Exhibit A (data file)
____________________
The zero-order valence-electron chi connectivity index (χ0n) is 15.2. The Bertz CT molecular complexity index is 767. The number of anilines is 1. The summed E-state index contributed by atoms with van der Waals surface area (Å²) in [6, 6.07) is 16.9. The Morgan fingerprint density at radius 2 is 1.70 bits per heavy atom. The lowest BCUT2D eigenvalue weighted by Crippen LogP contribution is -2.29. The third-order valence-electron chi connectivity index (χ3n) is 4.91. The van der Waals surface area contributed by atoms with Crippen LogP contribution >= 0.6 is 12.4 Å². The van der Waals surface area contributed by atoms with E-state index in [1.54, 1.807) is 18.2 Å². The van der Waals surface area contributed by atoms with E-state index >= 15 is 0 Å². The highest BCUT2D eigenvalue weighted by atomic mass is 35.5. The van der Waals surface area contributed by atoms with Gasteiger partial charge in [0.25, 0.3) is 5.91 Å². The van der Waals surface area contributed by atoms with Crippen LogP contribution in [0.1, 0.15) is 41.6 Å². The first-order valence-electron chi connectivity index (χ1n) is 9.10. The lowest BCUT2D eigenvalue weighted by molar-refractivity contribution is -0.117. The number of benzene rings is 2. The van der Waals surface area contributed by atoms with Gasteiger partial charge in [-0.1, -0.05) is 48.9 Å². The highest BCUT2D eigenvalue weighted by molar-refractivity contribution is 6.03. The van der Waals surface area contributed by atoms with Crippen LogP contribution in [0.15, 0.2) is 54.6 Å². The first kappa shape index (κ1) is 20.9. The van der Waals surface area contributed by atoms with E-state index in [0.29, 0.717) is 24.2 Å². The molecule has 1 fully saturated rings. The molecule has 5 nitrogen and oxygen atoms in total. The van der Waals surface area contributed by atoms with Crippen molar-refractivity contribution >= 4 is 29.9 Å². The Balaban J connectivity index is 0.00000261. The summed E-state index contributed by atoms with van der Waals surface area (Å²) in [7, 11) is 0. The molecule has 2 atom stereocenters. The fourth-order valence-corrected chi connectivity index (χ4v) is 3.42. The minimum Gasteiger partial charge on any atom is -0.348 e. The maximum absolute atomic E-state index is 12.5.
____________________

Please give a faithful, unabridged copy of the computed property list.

The zero-order valence-electron chi connectivity index (χ0n) is 15.2. The Bertz CT molecular complexity index is 767. The number of anilines is 1. The summed E-state index contributed by atoms with van der Waals surface area (Å²) in [6, 6.07) is 16.9. The Morgan fingerprint density at radius 2 is 1.70 bits per heavy atom. The lowest BCUT2D eigenvalue weighted by Crippen LogP contribution is -2.29. The third-order valence-electron chi connectivity index (χ3n) is 4.91. The van der Waals surface area contributed by atoms with Crippen LogP contribution >= 0.6 is 12.4 Å². The van der Waals surface area contributed by atoms with E-state index in [1.54, 1.807) is 18.2 Å². The van der Waals surface area contributed by atoms with E-state index >= 15 is 0 Å². The highest BCUT2D eigenvalue weighted by atomic mass is 35.5. The van der Waals surface area contributed by atoms with Gasteiger partial charge in [0.25, 0.3) is 5.91 Å². The van der Waals surface area contributed by atoms with Crippen LogP contribution in [0.1, 0.15) is 41.6 Å². The first-order valence-electron chi connectivity index (χ1n) is 9.10. The lowest BCUT2D eigenvalue weighted by molar-refractivity contribution is -0.117. The number of benzene rings is 2. The van der Waals surface area contributed by atoms with Gasteiger partial charge in [-0.1, -0.05) is 48.9 Å². The highest BCUT2D eigenvalue weighted by molar-refractivity contribution is 6.03. The van der Waals surface area contributed by atoms with Crippen LogP contribution in [0.15, 0.2) is 54.6 Å². The first kappa shape index (κ1) is 20.9. The van der Waals surface area contributed by atoms with E-state index in [0.29, 0.717) is 24.2 Å². The molecule has 1 fully saturated rings. The molecule has 5 nitrogen and oxygen atoms in total. The van der Waals surface area contributed by atoms with Crippen molar-refractivity contribution >= 4 is 29.9 Å². The Balaban J connectivity index is 0.00000261. The summed E-state index contributed by atoms with van der Waals surface area (Å²) in [7, 11) is 0. The molecule has 2 atom stereocenters. The fourth-order valence-corrected chi connectivity index (χ4v) is 3.42. The minimum Gasteiger partial charge on any atom is -0.348 e. The maximum absolute atomic E-state index is 12.5.